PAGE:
Stanford Law Review Online: Forgetting Romer
The Stanford Law Review Online has just published an Essay by Susannah W. Pollvogt entitled Forgetting Romer. Pollvogt writes that the Supreme Court’s decision to hear the challenge to California’s Proposition 8 in Hollingsworth v. Perry may result in a narrow holding that severely limits the role of unconstitutional animus in American jurisprudence:
What are the implications of the Court’s decision to grant certiorari in Hollingsworth v. Perry? Advocates of marriage equality may worry that the Court granted certiorari to overturn the decision. But they should also worry that the Court accepted certiorari to affirm the decision on the same narrow legal and factual grounds relied upon by the Ninth Circuit. Because, while the Ninth Circuit’s reasoning was good for marriage equality in California, it could be devastating to marriage equality efforts in other jurisdictions.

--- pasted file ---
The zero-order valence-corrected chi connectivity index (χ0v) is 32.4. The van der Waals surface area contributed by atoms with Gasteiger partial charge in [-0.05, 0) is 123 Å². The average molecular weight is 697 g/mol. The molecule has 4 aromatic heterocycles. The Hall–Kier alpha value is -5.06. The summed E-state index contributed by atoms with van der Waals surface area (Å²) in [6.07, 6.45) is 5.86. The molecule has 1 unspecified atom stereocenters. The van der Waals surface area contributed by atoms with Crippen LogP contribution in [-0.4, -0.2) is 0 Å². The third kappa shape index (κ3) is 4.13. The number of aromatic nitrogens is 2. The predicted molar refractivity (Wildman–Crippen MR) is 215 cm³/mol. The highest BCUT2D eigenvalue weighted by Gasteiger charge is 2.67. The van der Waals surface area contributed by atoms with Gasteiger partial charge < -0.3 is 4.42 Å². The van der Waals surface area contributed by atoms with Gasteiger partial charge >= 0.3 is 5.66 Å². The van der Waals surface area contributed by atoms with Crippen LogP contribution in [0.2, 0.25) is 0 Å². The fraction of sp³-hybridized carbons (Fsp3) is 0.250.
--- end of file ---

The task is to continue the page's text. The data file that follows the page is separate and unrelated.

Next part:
It is important to recognize that the Ninth Circuit’s decision in Perry did not purport to provide a comprehensive account of the doctrine of unconstitutional animus, and it should not be interpreted as doing so. Judicial restraint of the type exercised by Judge Reinhardt in Perry is indeed generally a virtue, but not in circumstances where it perpetuates doctrinal confusion. The marriage equality cases, including Perry, provide the Court with an opportunity to rationalize the doctrine of unconstitutional animus and articulate a clear, consistent, and principled standard for courts to apply going forward.